The Samsung's latest superphone, hoping to outdo the likes of the iPhone XS, the Huawei Mate 20 Pro and the OnePlus 6T by virtue of its slick design and cutting-edge tech. You can read all about the phone's screen, design, battery and whatnot , but here I want to talk all about its five -- that's right, five -- cameras.is
We'll start on the back. While last year's Galaxy S9 Plus had two camera units on the back, the Galaxy S10 Plus adds a third into the mix in the form of a 16-megapixel super wide-angle lens.
You'll still have your normal view, and a zoomed-in, telephoto view as before, but this extra lens zooms right out and captures a huge scene in front of you.
We've seen super-wide lenses already in phones from LG and Huawei and I really like it. It's easy to toggle between the different views in Samsung's camera app and it's great for landscapes, cityscapes or any scene where there's a massive view you want to take in in its entirety.
The standard 12-megapixel lens maintains the dual aperture we saw on the previous, which uses a wider aperture to let in more light, thereby hopefully resulting in better photos when the sun goes down.
But if you need even more help in low light, Samsung's AI-powered "Shot Suggestions" may be of use. It analyses the scene in front of it to work out what's being photographed -- a person, a dog, some food or a dark-night time scene -- and changes the settings accordingly. Again, this is something we've seen before on various phones, but the S10 Plus takes it a step further by actually guiding you in how to get a better shots.
In an example I saw when taking a photo of a person, the Shot Suggestion mode recognised a person was in shot and brought up yellow guide lines on screen to help me line up my photo for a better composition -- or at least, what the phone thinks is a better composition. You can probably expect guidelines to pop up when it recognises a landscape to help you keep your horizon nice and level. And hopefully there's a prompt to tell you to take your photo of your lovely cupcake before you take that first huge bite. Just me? OK.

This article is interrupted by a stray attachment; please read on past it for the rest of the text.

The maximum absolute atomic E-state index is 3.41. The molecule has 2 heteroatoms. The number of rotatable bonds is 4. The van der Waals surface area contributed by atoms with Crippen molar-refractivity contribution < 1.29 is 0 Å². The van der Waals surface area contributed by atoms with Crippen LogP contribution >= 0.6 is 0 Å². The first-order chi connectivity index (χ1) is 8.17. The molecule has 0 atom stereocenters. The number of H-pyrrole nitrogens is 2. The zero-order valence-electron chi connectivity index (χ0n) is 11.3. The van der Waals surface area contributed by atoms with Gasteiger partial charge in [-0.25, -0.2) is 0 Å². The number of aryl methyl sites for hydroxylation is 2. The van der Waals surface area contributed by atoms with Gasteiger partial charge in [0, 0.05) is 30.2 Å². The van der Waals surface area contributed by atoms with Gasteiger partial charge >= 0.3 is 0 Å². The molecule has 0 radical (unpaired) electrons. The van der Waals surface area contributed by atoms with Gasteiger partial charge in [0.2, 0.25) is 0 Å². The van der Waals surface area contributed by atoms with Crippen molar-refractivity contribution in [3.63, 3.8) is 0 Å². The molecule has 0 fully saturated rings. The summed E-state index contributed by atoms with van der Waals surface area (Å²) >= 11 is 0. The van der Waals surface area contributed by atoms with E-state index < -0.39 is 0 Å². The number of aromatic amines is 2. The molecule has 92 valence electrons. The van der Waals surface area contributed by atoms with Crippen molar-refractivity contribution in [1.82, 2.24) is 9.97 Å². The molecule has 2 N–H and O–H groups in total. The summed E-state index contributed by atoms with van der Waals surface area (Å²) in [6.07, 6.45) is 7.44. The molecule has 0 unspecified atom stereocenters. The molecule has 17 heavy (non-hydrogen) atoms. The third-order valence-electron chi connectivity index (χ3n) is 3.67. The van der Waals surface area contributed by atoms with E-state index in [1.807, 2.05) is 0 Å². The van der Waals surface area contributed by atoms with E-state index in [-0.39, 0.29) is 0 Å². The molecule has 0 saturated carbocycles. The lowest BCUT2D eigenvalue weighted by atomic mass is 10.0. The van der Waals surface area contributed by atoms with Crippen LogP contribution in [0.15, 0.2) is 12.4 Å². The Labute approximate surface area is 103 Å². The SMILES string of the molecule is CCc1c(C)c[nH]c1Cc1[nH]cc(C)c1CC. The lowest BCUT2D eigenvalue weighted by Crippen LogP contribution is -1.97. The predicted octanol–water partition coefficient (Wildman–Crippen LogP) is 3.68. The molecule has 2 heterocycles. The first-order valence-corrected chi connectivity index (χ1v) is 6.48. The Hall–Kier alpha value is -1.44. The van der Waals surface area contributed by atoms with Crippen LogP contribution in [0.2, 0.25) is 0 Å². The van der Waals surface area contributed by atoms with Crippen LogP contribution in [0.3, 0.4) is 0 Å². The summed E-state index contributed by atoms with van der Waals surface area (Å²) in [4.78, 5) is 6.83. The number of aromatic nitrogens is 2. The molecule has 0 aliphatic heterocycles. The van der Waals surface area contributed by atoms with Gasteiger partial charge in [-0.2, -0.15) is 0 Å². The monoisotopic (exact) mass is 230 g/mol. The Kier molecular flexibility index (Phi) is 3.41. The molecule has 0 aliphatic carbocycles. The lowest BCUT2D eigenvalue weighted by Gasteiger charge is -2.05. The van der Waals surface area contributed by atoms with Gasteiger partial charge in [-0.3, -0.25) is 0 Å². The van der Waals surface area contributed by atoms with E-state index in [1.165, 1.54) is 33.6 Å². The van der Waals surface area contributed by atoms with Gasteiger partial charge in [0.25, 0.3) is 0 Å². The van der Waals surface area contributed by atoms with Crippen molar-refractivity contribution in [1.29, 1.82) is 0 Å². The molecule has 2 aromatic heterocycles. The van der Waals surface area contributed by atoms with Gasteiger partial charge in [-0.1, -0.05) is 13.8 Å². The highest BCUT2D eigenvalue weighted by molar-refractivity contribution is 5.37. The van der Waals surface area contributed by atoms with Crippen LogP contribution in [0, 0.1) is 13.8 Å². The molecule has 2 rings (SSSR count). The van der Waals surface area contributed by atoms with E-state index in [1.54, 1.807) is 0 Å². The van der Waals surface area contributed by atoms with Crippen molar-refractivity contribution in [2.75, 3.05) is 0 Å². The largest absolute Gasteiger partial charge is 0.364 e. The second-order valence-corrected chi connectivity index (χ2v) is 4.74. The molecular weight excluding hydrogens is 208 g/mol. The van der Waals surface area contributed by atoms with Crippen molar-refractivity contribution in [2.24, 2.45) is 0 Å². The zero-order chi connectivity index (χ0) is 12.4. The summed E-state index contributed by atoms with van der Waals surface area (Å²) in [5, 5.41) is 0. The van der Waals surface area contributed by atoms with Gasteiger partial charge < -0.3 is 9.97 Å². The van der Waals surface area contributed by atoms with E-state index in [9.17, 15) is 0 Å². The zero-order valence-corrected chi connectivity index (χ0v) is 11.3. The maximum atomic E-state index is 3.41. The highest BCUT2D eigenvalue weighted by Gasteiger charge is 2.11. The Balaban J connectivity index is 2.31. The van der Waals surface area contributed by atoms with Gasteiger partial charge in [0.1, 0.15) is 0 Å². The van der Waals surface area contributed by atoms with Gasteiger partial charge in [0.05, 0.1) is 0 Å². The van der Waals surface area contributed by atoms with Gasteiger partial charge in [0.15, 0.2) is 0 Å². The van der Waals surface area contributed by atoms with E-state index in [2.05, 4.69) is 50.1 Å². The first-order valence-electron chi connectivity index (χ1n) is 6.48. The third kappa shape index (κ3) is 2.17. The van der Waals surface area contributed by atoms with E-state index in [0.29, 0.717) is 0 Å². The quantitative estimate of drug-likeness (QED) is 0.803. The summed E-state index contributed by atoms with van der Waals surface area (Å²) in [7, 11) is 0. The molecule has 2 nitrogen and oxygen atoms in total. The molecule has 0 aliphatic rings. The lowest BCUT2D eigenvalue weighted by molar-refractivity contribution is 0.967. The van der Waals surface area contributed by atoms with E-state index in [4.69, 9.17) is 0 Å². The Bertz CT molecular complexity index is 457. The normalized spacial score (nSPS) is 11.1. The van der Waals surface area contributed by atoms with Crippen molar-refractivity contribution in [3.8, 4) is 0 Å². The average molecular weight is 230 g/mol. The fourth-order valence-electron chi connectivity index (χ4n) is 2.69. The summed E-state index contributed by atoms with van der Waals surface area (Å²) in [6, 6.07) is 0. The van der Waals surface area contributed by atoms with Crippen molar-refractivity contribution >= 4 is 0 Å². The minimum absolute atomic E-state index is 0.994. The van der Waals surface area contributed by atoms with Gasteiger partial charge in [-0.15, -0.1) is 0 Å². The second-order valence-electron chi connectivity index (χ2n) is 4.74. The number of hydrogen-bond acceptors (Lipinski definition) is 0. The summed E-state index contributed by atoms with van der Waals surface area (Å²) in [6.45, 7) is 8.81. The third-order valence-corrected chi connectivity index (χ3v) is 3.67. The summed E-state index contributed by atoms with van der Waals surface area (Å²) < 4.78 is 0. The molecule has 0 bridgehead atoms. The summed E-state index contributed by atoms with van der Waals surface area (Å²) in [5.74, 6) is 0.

The AI will also switch on a Bright Night mode that performs various software tricks to help get the best possible image in low-light situations, without all that nasty image noise or shaky-hand blur. All phones tend to boast about their prowess in low-light situations, but it's really only the Huawei P20 Pro that has ever really impressed me. I'm looking forward to seeing how the S10 Plus compares here.
Speaking of blur, the phone shoots video in 4K resolution and not only does it use HDR10 for punchier colours, but it uses optical image stabilisation to help you get really smooth video.
But what about the front camera for those selfie obsessives among you? (And me.)
Well, there's two of those on the front: a standard 12-megapixel sensor and a second 8-megapixel one that captures depth information, to hopefully help give your self-portraits that attractive background blur.
It's also the front camera that lets you useand various AR stickers, although whether they're much better with the addition of this second lens remains to be seen.
Overall I have high hopes for photography on Samsung's phone. Having that wide lens could open up some cool creative possibilities, although it will of course all come down to image quality -- and we won't know what that's like until we do our full testing.